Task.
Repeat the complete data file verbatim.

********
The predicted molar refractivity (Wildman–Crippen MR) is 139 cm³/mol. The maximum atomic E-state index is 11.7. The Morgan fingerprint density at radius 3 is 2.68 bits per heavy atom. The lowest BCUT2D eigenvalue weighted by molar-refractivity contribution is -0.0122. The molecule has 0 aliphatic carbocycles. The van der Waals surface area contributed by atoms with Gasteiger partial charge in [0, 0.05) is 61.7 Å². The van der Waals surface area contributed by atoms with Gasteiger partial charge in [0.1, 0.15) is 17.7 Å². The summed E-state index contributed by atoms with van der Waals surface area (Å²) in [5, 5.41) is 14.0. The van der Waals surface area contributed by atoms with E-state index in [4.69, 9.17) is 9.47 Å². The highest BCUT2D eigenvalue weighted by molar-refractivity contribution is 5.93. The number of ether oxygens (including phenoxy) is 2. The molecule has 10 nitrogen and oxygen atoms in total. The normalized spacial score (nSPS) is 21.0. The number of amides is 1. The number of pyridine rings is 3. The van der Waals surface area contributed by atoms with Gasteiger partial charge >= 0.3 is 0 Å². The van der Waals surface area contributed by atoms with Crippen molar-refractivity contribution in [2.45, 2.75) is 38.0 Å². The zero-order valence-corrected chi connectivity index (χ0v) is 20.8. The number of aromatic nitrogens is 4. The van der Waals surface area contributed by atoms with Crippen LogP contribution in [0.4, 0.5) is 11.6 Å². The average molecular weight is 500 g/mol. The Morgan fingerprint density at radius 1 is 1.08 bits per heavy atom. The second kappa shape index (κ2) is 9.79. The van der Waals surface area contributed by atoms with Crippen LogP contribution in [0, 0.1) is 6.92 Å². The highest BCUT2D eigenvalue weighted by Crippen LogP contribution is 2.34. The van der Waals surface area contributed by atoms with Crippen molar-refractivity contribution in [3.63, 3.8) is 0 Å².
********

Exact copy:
The predicted molar refractivity (Wildman–Crippen MR) is 139 cm³/mol. The maximum atomic E-state index is 11.7. The Morgan fingerprint density at radius 3 is 2.68 bits per heavy atom. The lowest BCUT2D eigenvalue weighted by molar-refractivity contribution is -0.0122. The molecule has 0 aliphatic carbocycles. The van der Waals surface area contributed by atoms with Gasteiger partial charge in [0, 0.05) is 61.7 Å². The van der Waals surface area contributed by atoms with Gasteiger partial charge in [0.1, 0.15) is 17.7 Å². The summed E-state index contributed by atoms with van der Waals surface area (Å²) in [5, 5.41) is 14.0. The van der Waals surface area contributed by atoms with E-state index in [4.69, 9.17) is 9.47 Å². The highest BCUT2D eigenvalue weighted by molar-refractivity contribution is 5.93. The number of ether oxygens (including phenoxy) is 2. The molecule has 10 nitrogen and oxygen atoms in total. The normalized spacial score (nSPS) is 21.0. The number of amides is 1. The number of pyridine rings is 3. The van der Waals surface area contributed by atoms with Gasteiger partial charge >= 0.3 is 0 Å². The van der Waals surface area contributed by atoms with Crippen molar-refractivity contribution in [2.45, 2.75) is 38.0 Å². The zero-order valence-corrected chi connectivity index (χ0v) is 20.8. The number of aromatic nitrogens is 4. The van der Waals surface area contributed by atoms with Crippen LogP contribution in [0.4, 0.5) is 11.6 Å². The average molecular weight is 500 g/mol. The Morgan fingerprint density at radius 1 is 1.08 bits per heavy atom. The second kappa shape index (κ2) is 9.79. The van der Waals surface area contributed by atoms with Crippen LogP contribution in [0, 0.1) is 6.92 Å². The highest BCUT2D eigenvalue weighted by Crippen LogP contribution is 2.34. The van der Waals surface area contributed by atoms with Crippen molar-refractivity contribution in [3.63, 3.8) is 0 Å².